The West Virginia Supreme Court of Appeals has weighed in on a issue of great importance (and many dollars) in coal producing areas: whether a 1938 deed reserving “oil and gas” includes coalbed methane (CBM). As often happens with weighty legal questions, the answer is … “it depends.”
Poulos owns an undisputed 25% interest in the royalties flowing from “oil and gas” production from the subsurface estate. LBR Holdings owns 100% of the royalties flowing from coal production. Since methane is scientifically classified as a “gas” (as opposed to a solid or a liquid), Poulos argued that “gas is gas” and the reservation unambiguously entitled them to payments. The trial court disagreed and the Supreme Court affirmed. Poulos v. LBR Holdings, LLC, #15-0907 (Oct. 26, 2016).
The Court focused on the intent of the parties to the deed containing the reservation when it was made in 1938. It analyzed the history of CBM production and determined that efficient extraction and capture of CBM was not feasible until the 1980’s. Thus, it held that in 1938, CBM “was commonly considered a deadly hazard for which the general custom and usage was to get rid of it.” Given that evidence, the Court found it difficult to imagine the grantor intended to reserve an interest in a hazardous by-product at the time the reservation was made.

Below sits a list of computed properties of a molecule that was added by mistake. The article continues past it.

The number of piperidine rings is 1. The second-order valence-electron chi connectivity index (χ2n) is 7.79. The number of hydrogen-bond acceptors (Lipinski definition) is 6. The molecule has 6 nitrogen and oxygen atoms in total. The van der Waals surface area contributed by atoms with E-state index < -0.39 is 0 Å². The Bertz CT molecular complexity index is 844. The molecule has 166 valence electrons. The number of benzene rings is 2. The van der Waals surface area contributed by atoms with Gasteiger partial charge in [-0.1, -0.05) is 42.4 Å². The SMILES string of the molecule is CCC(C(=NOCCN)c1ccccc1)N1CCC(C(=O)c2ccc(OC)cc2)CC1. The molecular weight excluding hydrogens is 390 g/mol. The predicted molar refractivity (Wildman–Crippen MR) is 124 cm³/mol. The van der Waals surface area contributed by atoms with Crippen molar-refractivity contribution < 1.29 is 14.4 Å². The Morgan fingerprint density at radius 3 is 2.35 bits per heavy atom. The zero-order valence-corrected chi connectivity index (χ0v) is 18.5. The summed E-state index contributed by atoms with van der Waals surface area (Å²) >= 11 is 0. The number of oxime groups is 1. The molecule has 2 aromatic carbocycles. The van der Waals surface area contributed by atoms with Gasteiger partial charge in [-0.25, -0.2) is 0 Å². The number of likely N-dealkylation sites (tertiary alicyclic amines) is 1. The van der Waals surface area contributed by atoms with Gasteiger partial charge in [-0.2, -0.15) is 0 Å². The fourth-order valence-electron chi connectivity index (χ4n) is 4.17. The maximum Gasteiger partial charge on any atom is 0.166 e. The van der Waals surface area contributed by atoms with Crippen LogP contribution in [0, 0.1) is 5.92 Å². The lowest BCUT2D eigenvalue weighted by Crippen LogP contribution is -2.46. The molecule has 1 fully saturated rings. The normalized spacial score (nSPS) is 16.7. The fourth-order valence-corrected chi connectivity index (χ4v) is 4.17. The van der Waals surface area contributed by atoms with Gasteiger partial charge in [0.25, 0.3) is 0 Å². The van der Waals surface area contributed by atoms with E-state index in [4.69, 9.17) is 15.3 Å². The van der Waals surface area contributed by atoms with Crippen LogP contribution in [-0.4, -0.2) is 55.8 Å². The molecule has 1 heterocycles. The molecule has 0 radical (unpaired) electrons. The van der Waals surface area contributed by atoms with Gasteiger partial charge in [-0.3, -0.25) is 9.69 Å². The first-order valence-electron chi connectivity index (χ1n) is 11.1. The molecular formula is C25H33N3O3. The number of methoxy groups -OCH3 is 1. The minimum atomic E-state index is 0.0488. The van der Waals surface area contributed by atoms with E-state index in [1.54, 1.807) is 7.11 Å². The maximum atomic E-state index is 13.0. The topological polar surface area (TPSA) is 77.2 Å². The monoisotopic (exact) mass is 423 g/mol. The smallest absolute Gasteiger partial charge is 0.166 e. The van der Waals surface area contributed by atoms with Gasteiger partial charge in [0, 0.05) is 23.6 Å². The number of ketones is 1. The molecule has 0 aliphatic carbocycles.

Of course, this approach begs the question of whether a blanket reservation of “oil and gas” in a deed made subsequent to the advent of profitable CBM production was intended to include it. Further, could a more nuanced reservation dating from an earlier time be construed to include CBM? Additional complications arise from West Virginia’s “Coalbed Methane Wells and Units” statute, which regulates CBM production independently from conventional gas (seeming to imply CBM is not “gas”), even as it “completely avoids and eschews any attempt at deciding ownership of coalbed methane.”